“One comes to bless the absolute bareness, feeling that here is a pure beauty of form, a kind of ultimate harmony.” ~ George Mallory, from a letter to his wife Ruth during the 1921 Everest Reconnaissance Expedition
From NOVA Online:
George Mallory . . . the only person to take part in all three British Everest trips of the 1920s, it was the opportunity of a lifetime. Since returning from the Great War he had become increasingly frustrated by the petty restrictions of a schoolmaster’s life and had resigned to join the expedition, with little thought of what he would do afterwards. He wrote prodigiously—to use one of his own favourite words—of his discoveries to his family and friends, revealing far more of his feelings than in his official expedition bulletins. Most of the following extracts are from letters to his wife Ruth.
28 July, to Kharta
I have been half the time in ecstasy. My first thought on coming down was that the world was green again. A month had made all the difference to the appearance of the hillsides. As we have come down lower, and nearer to the Arun valley, the appearance of greenness has steadily increased. We have crossed two passes on the way, and we have slept near two clear bubbling streams; and all that we have seen of snow mountains has been of interest, but none of that counts with me. To see things grow again as though they liked growing, enjoying rain and sun – that has been the real joy.
I collected in a beautiful ramble a lovely bunch of wild flowers. The commonest were a pink geranium and a yellow potentilla and a little flower that looked for all the world like a violet but turned out from its leaf to be something quite different; and there was grass of Parnassus, which I really love, and in places a carpet of a little button flower, a brilliant pink, which I think must belong to the garlic tribe. But most of all I was delighted to find kingcups, a delicate variety rather smaller than ours at home, but somehow especially reminding me of you – you wrote of wading deeply through them in the first letter I had from you in Rome.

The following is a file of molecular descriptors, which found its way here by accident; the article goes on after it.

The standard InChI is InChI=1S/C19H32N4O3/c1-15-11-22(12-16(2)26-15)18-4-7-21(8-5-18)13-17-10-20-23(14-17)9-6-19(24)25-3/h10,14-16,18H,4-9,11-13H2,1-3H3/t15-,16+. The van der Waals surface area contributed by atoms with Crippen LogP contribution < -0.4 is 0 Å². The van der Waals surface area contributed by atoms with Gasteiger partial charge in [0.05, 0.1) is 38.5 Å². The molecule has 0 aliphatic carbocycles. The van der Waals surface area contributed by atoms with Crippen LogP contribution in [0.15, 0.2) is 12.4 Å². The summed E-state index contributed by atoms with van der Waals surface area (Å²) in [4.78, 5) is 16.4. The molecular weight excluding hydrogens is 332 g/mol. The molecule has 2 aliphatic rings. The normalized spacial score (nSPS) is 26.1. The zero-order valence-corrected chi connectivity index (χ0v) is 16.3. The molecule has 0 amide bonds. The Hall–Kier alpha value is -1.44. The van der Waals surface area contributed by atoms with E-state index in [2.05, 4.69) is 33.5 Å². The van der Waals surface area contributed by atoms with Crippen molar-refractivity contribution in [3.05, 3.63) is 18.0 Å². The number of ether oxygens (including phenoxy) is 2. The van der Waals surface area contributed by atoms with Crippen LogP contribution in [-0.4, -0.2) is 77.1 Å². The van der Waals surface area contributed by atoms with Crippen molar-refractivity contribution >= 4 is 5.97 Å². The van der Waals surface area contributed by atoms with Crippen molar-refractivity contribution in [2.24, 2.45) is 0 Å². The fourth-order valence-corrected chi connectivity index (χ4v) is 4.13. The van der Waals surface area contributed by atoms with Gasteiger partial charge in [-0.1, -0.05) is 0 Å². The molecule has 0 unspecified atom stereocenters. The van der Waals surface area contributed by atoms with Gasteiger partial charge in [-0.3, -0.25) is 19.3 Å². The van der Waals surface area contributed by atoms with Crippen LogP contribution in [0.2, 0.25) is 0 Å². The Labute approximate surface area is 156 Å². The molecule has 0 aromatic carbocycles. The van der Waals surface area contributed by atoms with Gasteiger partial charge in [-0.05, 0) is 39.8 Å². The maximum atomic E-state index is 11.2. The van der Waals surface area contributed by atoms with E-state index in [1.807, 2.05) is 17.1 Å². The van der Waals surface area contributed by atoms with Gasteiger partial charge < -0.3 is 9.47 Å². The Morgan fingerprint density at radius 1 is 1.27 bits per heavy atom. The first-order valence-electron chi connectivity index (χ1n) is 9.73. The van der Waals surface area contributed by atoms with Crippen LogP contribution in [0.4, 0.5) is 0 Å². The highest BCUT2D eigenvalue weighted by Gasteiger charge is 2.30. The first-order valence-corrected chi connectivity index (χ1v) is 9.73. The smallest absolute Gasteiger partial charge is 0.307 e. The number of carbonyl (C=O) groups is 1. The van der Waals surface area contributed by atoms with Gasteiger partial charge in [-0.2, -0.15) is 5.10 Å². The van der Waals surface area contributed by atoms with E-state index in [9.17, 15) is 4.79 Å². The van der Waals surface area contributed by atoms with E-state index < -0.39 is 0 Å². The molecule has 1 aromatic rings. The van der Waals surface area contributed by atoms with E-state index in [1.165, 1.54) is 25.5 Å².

Wonder of wonders! We had indication that the weather intended to change. We woke and found the sky clear and remaining clear, no dense white clouds drifting up the valley, but a chill wind driving high clouds from the north. I had a good walk yesterday with Morshead and Bullock and I started at 2 am to ascend a snow peak on the boundary ridge between this valley and the next one to the south. We had a glorious view, unimaginably splendid – Kangchenjunga and all the higher mountains to the East were standing up over a sea of fleecy cloud: Makalu straight opposite across the valley was gigantic, and Everest at the head of the valley – very fine too. But the snow was in bad condition and it’s not melting as it should; above 20,000 feet or so it was powdery under a thin crust and it was impossible to get along without snow shoes, and if it doesn’t melt properly on the glacier we might as well pack up our traps at once. In addition to this cause of despair, Morshead was going badly and I must admit to feeling the height a good deal. I’m clearly far from being as fit as I ought to be. It’s very distressing, my dear, just at this moment and altogether my hopes are at zero.
Pour out your pity, dearest, pull it up from your deep wells – and be pleased to hear that I read myself agreeably to sleep, and slept, slept bountifully, deeply, sweetly from 9 pm to 6 am and woke to see the roof of my tent bulging ominously inwards and a white world outside. It was easy enough to make out that conditions for climbing were entirely hopeless. Every visible mountain face was hung with snow, incredibly more so often than we last were there three weeks ago. The glacier presented an even surface of soft snow and everything confirmed what everybody had previously said – that it was useless to attempt carrying loads up to our col until we had a spell of real fair weather.